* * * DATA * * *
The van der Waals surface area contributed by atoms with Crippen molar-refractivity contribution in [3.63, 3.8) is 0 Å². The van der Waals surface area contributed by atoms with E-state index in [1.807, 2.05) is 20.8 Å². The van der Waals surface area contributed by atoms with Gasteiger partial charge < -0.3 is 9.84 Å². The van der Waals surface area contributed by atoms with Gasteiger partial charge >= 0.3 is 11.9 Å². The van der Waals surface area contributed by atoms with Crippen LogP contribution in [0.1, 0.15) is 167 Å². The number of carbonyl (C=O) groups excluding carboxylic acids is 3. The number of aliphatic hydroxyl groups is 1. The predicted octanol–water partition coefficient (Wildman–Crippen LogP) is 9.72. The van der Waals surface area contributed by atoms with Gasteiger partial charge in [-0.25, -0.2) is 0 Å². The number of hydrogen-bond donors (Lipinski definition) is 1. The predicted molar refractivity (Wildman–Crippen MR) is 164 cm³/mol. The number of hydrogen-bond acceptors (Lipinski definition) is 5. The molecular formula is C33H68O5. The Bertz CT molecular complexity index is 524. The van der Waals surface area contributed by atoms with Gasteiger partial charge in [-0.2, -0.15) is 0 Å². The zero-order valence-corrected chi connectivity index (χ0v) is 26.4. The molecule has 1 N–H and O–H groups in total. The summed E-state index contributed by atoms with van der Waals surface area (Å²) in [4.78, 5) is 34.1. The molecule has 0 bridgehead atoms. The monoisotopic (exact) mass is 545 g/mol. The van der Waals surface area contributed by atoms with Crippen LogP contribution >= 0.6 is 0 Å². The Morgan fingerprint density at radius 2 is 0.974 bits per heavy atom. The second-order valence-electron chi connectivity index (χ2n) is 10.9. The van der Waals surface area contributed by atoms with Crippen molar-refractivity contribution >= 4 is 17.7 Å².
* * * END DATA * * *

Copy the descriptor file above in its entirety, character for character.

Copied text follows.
The van der Waals surface area contributed by atoms with Crippen molar-refractivity contribution in [3.63, 3.8) is 0 Å². The van der Waals surface area contributed by atoms with E-state index in [1.807, 2.05) is 20.8 Å². The van der Waals surface area contributed by atoms with Gasteiger partial charge < -0.3 is 9.84 Å². The van der Waals surface area contributed by atoms with Gasteiger partial charge >= 0.3 is 11.9 Å². The van der Waals surface area contributed by atoms with Crippen LogP contribution in [0.1, 0.15) is 167 Å². The number of carbonyl (C=O) groups excluding carboxylic acids is 3. The number of aliphatic hydroxyl groups is 1. The predicted octanol–water partition coefficient (Wildman–Crippen LogP) is 9.72. The van der Waals surface area contributed by atoms with Gasteiger partial charge in [-0.25, -0.2) is 0 Å². The number of hydrogen-bond donors (Lipinski definition) is 1. The predicted molar refractivity (Wildman–Crippen MR) is 164 cm³/mol. The number of hydrogen-bond acceptors (Lipinski definition) is 5. The molecular formula is C33H68O5. The Bertz CT molecular complexity index is 524. The van der Waals surface area contributed by atoms with Gasteiger partial charge in [-0.2, -0.15) is 0 Å². The zero-order valence-corrected chi connectivity index (χ0v) is 26.4. The molecule has 1 N–H and O–H groups in total. The summed E-state index contributed by atoms with van der Waals surface area (Å²) in [4.78, 5) is 34.1. The molecule has 0 bridgehead atoms. The monoisotopic (exact) mass is 545 g/mol. The van der Waals surface area contributed by atoms with Crippen LogP contribution >= 0.6 is 0 Å². The Morgan fingerprint density at radius 2 is 0.974 bits per heavy atom. The second-order valence-electron chi connectivity index (χ2n) is 10.9. The van der Waals surface area contributed by atoms with Crippen molar-refractivity contribution >= 4 is 17.7 Å².